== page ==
The First World War Uncovered Special Interest Day
The inspiration for Biggles; the lesser-known role of the French Army in the trenches and how to read photographs of your military ancestors
Saturday 23 November
Commencing at 10.30am
In the Marshall Auditorium in AirSpace
The First World War Uncovered looks at different aspects of the Great War with three authoritative speakers.
Dr Geoff Hales looks at the career of Captain W E Johns, a bomber pilot in the Royal Flying Corps who was most famous for his fictional aviation character, Major James Bigglesworth, known to many childhood fans as Biggles.
Johns’ career was equally exciting as that of Biggles. He was an infantryman at Gallipoli and Salonika and then joined the Royal Flying Corps. He survived crashes in training and in combat before being shot down, captured and threatened with a firing squad.
Dr Hales’ talk weaves together the careers of W E Johns and his fictional hero, taking them beyond their days in the Royal Flying Corps and into their future endeavours.
Jonathan Krause is a Lecturer in Strategic Studies at the Royal Air Force College at Cranwell. An expert on the French Army in the First World War, his book Early Trench Tactics in the French Army is the first in the English language to look at how the French Army developed its own system of trench warfare.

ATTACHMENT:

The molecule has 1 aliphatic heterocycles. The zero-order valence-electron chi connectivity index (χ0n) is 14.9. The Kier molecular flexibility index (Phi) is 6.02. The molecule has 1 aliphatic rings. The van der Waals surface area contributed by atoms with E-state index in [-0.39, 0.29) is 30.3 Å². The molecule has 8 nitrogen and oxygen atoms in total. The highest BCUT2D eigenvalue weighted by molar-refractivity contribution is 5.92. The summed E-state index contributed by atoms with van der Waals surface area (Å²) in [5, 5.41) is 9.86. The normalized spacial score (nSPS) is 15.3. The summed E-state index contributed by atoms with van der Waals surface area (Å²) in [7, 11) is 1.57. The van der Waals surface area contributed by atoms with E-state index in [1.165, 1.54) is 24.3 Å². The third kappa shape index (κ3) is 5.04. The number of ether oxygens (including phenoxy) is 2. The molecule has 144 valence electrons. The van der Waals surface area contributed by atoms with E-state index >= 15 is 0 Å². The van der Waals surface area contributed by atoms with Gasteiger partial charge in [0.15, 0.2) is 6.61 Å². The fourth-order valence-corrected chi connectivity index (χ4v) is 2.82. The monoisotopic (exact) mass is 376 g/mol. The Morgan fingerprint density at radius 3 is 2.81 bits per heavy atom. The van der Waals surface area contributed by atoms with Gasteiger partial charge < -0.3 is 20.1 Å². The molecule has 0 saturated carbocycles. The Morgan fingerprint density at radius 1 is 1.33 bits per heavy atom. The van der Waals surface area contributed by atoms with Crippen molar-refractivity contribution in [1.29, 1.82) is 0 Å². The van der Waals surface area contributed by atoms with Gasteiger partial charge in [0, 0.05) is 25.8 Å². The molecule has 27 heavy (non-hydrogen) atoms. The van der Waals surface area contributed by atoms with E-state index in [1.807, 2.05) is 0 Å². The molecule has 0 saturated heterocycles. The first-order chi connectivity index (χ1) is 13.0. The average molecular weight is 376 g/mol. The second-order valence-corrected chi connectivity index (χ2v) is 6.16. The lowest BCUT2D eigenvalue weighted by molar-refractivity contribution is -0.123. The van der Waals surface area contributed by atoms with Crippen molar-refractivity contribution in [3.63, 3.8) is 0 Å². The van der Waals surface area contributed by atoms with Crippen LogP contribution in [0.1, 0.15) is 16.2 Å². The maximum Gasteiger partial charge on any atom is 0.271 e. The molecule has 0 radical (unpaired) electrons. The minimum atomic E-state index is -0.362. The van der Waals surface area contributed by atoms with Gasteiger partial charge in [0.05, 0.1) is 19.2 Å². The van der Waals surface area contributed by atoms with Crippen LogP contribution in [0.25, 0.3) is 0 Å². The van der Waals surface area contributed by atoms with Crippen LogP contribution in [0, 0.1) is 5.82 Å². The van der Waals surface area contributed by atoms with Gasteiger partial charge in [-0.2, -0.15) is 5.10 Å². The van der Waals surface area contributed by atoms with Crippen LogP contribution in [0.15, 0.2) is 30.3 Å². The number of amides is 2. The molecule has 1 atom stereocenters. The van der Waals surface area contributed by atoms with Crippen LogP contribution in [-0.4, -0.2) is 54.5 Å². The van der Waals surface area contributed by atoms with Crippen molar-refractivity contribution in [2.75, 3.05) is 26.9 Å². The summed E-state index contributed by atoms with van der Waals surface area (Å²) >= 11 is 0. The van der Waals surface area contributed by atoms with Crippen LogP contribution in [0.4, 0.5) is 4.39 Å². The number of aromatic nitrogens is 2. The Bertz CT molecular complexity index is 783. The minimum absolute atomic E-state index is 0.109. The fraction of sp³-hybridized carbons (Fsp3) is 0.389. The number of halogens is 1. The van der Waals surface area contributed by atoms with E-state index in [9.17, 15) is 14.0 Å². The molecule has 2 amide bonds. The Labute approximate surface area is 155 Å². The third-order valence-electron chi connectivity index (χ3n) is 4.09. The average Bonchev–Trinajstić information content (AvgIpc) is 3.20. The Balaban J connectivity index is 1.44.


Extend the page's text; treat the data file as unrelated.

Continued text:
In 1914, the French Army had over 60 divisions fighting on the Western Front, totaling over two million men in uniform. By comparison, the British Expeditionary Force had a mere six divisions, four infantry and two cavalry. Even by 1918, the French still maintained nine armies on the Western Front, compared to five British, two American and one Belgian.
Such a heavy and sustained deployment of men led to approximately 1.3 million Frenchmen dying in the Great War; an average of some 890 per day. The French effort was enormous and yet, argues Krause, it remains grossly underrepresented in the history books.
Neil Storey will be looking at how to interpret photographs of family members in uniform. He will give advice on how to identify the roles of family members in the First World War using the clues to be found in their photographs. He will also explain how to further develop your family military research.
Neil Storey has been a specialist collector of medals and militaria for almost thirty years. His knowledge is nationally respected and he has appeared on numerous BBC radio and television programmes.
Neil writes regular features for Family Tree Magazine. He wrote the acclaimed book Military Photographs and How to Date Them and is a regular expert at the prestigious Who Do You Think You Are? Live! family history event at Olympia.
Places on the First World War Uncovered Special Interest Day must be booked in advance. Ticket prices include entry to the museum.
For more information, please visit http://www.iwm.org.uk/duxford